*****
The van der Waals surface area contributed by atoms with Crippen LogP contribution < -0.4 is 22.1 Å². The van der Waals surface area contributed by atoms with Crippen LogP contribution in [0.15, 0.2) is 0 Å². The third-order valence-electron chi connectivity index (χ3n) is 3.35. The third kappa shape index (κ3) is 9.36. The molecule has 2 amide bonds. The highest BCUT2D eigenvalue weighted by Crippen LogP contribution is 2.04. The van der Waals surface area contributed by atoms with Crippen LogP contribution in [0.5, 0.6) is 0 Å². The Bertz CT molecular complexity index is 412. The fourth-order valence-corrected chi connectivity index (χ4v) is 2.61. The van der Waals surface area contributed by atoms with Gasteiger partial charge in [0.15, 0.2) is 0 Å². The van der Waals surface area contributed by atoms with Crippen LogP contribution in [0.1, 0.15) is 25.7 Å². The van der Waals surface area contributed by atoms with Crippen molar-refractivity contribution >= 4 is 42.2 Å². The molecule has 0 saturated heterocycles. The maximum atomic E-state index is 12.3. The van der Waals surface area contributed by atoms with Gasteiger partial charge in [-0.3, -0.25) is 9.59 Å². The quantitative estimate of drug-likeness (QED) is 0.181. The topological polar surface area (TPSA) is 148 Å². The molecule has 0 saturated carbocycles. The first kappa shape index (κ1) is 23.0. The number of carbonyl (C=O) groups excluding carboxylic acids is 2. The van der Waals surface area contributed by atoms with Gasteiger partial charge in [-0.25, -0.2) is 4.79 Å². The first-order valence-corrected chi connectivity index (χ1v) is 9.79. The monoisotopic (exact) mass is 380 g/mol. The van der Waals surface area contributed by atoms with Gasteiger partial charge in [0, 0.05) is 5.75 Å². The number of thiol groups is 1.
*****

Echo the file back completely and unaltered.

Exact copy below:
The van der Waals surface area contributed by atoms with Crippen LogP contribution < -0.4 is 22.1 Å². The van der Waals surface area contributed by atoms with Crippen LogP contribution in [0.15, 0.2) is 0 Å². The third-order valence-electron chi connectivity index (χ3n) is 3.35. The third kappa shape index (κ3) is 9.36. The molecule has 2 amide bonds. The highest BCUT2D eigenvalue weighted by Crippen LogP contribution is 2.04. The van der Waals surface area contributed by atoms with Crippen LogP contribution in [0.5, 0.6) is 0 Å². The Bertz CT molecular complexity index is 412. The fourth-order valence-corrected chi connectivity index (χ4v) is 2.61. The van der Waals surface area contributed by atoms with Gasteiger partial charge in [0.15, 0.2) is 0 Å². The van der Waals surface area contributed by atoms with Crippen LogP contribution in [0.1, 0.15) is 25.7 Å². The van der Waals surface area contributed by atoms with Crippen molar-refractivity contribution >= 4 is 42.2 Å². The molecule has 0 saturated heterocycles. The maximum atomic E-state index is 12.3. The van der Waals surface area contributed by atoms with Gasteiger partial charge in [-0.3, -0.25) is 9.59 Å². The quantitative estimate of drug-likeness (QED) is 0.181. The topological polar surface area (TPSA) is 148 Å². The molecule has 0 saturated carbocycles. The first kappa shape index (κ1) is 23.0. The number of carbonyl (C=O) groups excluding carboxylic acids is 2. The van der Waals surface area contributed by atoms with Gasteiger partial charge in [-0.25, -0.2) is 4.79 Å². The first-order valence-corrected chi connectivity index (χ1v) is 9.79. The monoisotopic (exact) mass is 380 g/mol. The van der Waals surface area contributed by atoms with Gasteiger partial charge in [0, 0.05) is 5.75 Å². The number of thiol groups is 1.